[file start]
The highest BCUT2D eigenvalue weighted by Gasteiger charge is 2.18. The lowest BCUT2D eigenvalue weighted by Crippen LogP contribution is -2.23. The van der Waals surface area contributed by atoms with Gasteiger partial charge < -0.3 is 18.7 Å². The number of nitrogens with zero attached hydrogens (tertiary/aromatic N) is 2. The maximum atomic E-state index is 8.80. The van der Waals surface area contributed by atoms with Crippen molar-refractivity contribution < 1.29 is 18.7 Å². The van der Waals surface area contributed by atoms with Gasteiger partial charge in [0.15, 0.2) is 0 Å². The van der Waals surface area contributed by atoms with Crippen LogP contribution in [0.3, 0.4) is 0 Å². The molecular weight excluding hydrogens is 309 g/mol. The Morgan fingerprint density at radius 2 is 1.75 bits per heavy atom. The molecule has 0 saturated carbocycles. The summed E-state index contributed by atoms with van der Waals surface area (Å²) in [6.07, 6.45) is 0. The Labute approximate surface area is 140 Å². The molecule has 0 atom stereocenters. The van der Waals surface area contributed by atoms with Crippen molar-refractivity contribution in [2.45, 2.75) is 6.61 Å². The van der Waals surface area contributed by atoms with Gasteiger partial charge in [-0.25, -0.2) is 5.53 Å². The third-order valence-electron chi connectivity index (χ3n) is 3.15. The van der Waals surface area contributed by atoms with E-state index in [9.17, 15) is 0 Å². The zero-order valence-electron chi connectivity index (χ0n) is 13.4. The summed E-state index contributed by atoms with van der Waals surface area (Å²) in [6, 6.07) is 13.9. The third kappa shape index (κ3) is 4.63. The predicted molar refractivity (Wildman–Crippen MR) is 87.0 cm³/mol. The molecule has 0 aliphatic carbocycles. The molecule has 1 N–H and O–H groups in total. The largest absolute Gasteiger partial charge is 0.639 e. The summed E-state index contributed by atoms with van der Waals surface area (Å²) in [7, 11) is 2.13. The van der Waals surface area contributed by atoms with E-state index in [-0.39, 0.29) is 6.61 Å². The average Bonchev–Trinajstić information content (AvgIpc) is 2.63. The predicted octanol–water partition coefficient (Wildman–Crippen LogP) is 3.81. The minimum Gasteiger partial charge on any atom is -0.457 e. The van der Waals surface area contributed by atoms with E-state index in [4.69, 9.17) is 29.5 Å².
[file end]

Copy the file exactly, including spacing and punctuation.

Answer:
The highest BCUT2D eigenvalue weighted by Gasteiger charge is 2.18. The lowest BCUT2D eigenvalue weighted by Crippen LogP contribution is -2.23. The van der Waals surface area contributed by atoms with Gasteiger partial charge < -0.3 is 18.7 Å². The number of nitrogens with zero attached hydrogens (tertiary/aromatic N) is 2. The maximum atomic E-state index is 8.80. The van der Waals surface area contributed by atoms with Crippen molar-refractivity contribution < 1.29 is 18.7 Å². The van der Waals surface area contributed by atoms with Gasteiger partial charge in [0.15, 0.2) is 0 Å². The van der Waals surface area contributed by atoms with Crippen LogP contribution in [0.3, 0.4) is 0 Å². The molecular weight excluding hydrogens is 309 g/mol. The Morgan fingerprint density at radius 2 is 1.75 bits per heavy atom. The molecule has 0 saturated carbocycles. The summed E-state index contributed by atoms with van der Waals surface area (Å²) in [6.07, 6.45) is 0. The Labute approximate surface area is 140 Å². The molecule has 0 atom stereocenters. The van der Waals surface area contributed by atoms with Crippen molar-refractivity contribution in [2.45, 2.75) is 6.61 Å². The van der Waals surface area contributed by atoms with Gasteiger partial charge in [-0.25, -0.2) is 5.53 Å². The third-order valence-electron chi connectivity index (χ3n) is 3.15. The van der Waals surface area contributed by atoms with E-state index in [9.17, 15) is 0 Å². The zero-order valence-electron chi connectivity index (χ0n) is 13.4. The summed E-state index contributed by atoms with van der Waals surface area (Å²) in [6, 6.07) is 13.9. The third kappa shape index (κ3) is 4.63. The predicted molar refractivity (Wildman–Crippen MR) is 87.0 cm³/mol. The molecule has 0 aliphatic carbocycles. The molecule has 1 N–H and O–H groups in total. The largest absolute Gasteiger partial charge is 0.639 e. The summed E-state index contributed by atoms with van der Waals surface area (Å²) in [7, 11) is 2.13. The van der Waals surface area contributed by atoms with E-state index in [-0.39, 0.29) is 6.61 Å². The average Bonchev–Trinajstić information content (AvgIpc) is 2.63. The predicted octanol–water partition coefficient (Wildman–Crippen LogP) is 3.81. The minimum Gasteiger partial charge on any atom is -0.457 e. The van der Waals surface area contributed by atoms with E-state index in [4.69, 9.17) is 29.5 Å².